BY DANA MILBANK
When White House press secretary Jay Carney led a quartet of President Obama’s top advisers into an auditorium for the annual rollout of the budget Tuesday, only 40 of the room’s 120 seats were occupied — and several of the reporters there had come to ask Carney about Ukraine.
In My Opinion
By Leonard Pitts Jr.
A plea for about a dozen people who know who they are:
BY MICHAEL PUTNEY
Henry Flagler’s Florida East Coast Railway played a pivotal role a century ago in creating modern-day Florida and it’s poised to do it again. Late next year, All Aboard Florida, an FEC subsidiary, will start hourly passenger train service between Miami and Orlando.
BY PHILIP LEVINE
When I decided to run for mayor of Miami Beach last year, I began with a door-to-door journey. I knocked on over 6,000 doors, meeting with the people who call Miami Beach their home and listening to what they had to say about themselves, about their lives and what they want for the future.
In My Opinion
By Glenn Garvin
Future historians may recall Barack Obama’s foreign policy as the Clash of the Clichés: Every time the president draws a red line, he winds up painting himself into the corner.
BY CARLOS ALBERTO MONTANER
It happened again. The defeat of Ecuadorean President Rafael Correa in the municipal elections of Feb. 23 is not an isolated case. It is possible that 21st-century socialism, its ideological neighbors and the circuit of countries in the “Bolivarian” circle, known by acronym ALBA, are in a downturn.
BY LESLIE PANTÍN
The Florida State University is well poised to attract a new leader. The work done by many and led by the past presidents has led to preeminence, catapulting the university to rank among the top 40 public institutions while being named the most efficient, high-quality university in the nation for the last two years.
BY EDWARD WASSERMAN
An ethical firestorm has flared up over an expose that ran last month in Grantland, a sports and popular culture site affiliated with ESPN, on the unlikely subject of a new golf club and the woman who invented it.
By MARKOS KOUNALAKIS
Most analysis of the Ukraine crisis asks why Russian President Vladimir Putin would risk international condemnation — and potential military confrontation — with his aggressive military moves in Crimea.
BY JOHN HOBLICK
Nearly every Floridian recognizes that we must conserve water resources. The quality of life we enjoy depends upon our success at accomplishing this objective.
By CARLOS GIMENEZ
My administration began at a historic moment when voters decided we needed reform. We responded by restoring honesty, transparency and accountability to government. Together with the County Commission, I led the way to cut bureaucracy, saving taxpayers over $400 million and delivering the largest tax cut in county history.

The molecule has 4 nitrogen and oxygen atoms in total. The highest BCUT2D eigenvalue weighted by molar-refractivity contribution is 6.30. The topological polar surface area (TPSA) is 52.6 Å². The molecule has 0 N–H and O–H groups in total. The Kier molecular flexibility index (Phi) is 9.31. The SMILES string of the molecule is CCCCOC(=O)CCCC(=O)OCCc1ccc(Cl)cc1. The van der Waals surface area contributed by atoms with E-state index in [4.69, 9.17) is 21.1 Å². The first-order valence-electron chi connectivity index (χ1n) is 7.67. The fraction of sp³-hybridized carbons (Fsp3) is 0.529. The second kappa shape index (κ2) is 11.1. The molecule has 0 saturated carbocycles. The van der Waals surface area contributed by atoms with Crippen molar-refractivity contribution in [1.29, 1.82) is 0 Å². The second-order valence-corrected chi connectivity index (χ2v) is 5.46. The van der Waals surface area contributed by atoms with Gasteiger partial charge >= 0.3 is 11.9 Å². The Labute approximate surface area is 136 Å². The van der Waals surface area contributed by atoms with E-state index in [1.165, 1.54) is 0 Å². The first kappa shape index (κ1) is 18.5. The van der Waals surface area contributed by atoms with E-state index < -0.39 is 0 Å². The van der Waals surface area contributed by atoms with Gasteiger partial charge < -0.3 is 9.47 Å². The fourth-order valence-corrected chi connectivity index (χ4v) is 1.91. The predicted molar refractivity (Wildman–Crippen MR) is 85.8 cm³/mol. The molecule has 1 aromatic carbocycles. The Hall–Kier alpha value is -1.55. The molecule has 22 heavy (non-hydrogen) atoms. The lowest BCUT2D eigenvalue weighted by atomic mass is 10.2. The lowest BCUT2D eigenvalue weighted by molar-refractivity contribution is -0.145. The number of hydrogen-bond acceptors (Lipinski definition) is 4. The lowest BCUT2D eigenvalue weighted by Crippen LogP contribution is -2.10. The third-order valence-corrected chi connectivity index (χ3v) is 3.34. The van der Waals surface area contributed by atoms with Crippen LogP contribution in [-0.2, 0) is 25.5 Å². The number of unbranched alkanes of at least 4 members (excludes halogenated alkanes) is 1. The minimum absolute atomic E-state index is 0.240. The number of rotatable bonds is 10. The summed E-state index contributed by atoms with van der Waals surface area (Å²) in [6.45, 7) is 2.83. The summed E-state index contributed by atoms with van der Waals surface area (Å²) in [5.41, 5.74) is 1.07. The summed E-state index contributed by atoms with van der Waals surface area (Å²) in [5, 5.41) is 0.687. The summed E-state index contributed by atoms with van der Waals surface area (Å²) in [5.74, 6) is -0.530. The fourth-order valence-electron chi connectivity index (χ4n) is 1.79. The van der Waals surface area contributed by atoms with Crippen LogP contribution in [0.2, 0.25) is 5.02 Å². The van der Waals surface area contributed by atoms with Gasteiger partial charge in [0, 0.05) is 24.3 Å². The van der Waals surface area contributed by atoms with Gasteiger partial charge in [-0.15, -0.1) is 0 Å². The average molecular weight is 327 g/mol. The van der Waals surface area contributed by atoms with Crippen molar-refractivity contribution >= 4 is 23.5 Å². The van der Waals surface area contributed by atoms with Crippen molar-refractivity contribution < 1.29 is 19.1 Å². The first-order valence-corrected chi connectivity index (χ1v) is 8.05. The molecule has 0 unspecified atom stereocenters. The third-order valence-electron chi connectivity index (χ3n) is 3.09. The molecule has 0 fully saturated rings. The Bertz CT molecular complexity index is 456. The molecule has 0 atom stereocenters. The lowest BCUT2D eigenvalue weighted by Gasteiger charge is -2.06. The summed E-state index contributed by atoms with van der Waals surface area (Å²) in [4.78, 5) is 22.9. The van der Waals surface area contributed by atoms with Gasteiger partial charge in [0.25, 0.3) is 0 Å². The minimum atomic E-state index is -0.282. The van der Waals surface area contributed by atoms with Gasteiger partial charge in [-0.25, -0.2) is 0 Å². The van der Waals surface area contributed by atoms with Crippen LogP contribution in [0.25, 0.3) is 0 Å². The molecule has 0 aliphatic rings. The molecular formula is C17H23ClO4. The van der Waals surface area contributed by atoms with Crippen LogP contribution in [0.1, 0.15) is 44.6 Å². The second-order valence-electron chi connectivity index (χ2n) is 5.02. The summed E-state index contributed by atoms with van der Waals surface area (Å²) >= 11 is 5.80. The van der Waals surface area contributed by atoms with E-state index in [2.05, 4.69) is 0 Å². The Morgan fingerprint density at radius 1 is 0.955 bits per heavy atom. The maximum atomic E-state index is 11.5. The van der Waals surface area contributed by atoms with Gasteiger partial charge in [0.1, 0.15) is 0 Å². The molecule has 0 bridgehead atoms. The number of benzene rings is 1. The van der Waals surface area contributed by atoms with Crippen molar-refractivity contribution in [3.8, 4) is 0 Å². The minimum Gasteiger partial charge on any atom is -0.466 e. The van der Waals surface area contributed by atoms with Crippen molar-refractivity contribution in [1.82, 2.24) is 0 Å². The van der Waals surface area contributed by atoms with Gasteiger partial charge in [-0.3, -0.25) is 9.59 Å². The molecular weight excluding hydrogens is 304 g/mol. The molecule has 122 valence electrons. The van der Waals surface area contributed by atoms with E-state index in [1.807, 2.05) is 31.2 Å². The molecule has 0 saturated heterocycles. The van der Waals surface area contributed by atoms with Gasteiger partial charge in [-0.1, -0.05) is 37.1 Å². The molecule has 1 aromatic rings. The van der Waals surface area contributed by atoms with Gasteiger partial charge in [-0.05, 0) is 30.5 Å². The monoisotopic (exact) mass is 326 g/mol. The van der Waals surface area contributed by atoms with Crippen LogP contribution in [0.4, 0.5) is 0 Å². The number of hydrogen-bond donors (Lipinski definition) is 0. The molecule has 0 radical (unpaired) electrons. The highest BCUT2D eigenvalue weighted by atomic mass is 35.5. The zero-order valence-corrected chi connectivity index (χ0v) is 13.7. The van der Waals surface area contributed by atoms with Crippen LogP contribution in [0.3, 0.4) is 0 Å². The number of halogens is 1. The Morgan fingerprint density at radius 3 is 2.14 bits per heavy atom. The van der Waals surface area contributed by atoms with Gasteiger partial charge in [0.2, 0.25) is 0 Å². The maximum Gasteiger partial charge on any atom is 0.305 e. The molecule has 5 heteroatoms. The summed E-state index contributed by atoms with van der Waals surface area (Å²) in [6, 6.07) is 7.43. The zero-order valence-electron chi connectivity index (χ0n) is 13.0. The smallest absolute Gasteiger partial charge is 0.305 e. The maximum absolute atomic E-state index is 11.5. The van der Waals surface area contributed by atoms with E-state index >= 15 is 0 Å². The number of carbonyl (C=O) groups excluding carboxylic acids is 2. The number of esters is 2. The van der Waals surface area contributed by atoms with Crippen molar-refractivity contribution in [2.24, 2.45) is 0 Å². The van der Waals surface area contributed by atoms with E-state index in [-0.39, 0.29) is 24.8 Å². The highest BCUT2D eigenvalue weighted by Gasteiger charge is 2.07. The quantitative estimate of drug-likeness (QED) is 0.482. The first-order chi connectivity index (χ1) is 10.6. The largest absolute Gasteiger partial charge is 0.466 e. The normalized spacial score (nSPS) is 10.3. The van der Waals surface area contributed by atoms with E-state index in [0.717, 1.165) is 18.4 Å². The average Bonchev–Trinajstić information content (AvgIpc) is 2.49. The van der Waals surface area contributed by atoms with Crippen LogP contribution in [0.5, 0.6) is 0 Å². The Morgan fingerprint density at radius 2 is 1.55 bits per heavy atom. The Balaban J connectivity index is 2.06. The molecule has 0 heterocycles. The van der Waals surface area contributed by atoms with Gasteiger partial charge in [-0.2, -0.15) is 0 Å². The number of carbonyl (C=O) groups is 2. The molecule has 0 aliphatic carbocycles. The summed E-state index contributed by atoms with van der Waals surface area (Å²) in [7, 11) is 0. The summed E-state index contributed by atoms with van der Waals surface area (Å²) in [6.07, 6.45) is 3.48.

By MIRTA OJITO
In a talk in New York this week, the Cuban writer Leonardo Padura noted that though Americans went through a cha-cha-cha craze in the 1950s, they never did learn the correct name of the Cuban rhythm. They called it the “cha-cha,” dropping the last “cha.”
BY HELEN AGUIRRE FERRÉ
It is a developer’s nightmare: Archeologists discover significant historical remains of an Indian civilization in the development of a lucrative project that will require costly changes in design. This is the case of MDM, whose MetSquare development in downtown Miami includes a hotel, cinemas, restaurants and more, might have to undergo a full redesign of the project after the discovery of an extraordinary ancient Tequesta Indian dwelling.
By JOE CARDONA
For as far back as I can remember my great-uncle, Mario, stood out. He was the patriarch of my family — a distinguished gentleman who had put himself through the University of Havana and willed his way to success, pulling his entire family up by the proverbial bootstraps. He was ethical and compassionate, even-keeled and sophisticated. My Tio Bebo, as we lovingly called him, meant the universe to my mother, whom he helped raise. He was, basically, a third grandfather to me.
By DANIEL SHOER ROTH
People, by nature, chase miracles.
By STEPHEN A. CROCKETT, JR.
I imagine you taller now. I imagine you ready for college or the armed forces, or sulking because the world isn’t kind to those who are fresh out of high school. I imagine you annoyed that the economy sucks and that tuition is high and scholarship opportunities are limited and the paperwork is endless.
BY DANA MILBANK
There was a time, not too long ago, when Republicans decried “activist judges.” Now they’re lamenting that judges are not being activist enough.
BY FRANK CALZON
It was 1958, and he was a schoolteacher and a small rice grower near the Sierra Maestra mountains in Cuba’s easternmost province. Unhappy with Fulgencio Batista’s dictatorship, he carried rifles to the rebels amid the produce of his farm.
BY ROGER F. NORIEGA
Recent revelations about secret dealings by El Salvadors ruling party with street gangsters and international narcotraffickers have many in that country worried that they may be drifting toward the lawlessness that has spawned chaos in Venezuela.
BY MARGARET CARLSON
If you’re like me — and I’m not advising it — you sometimes read the reaction to an article before you read the article itself.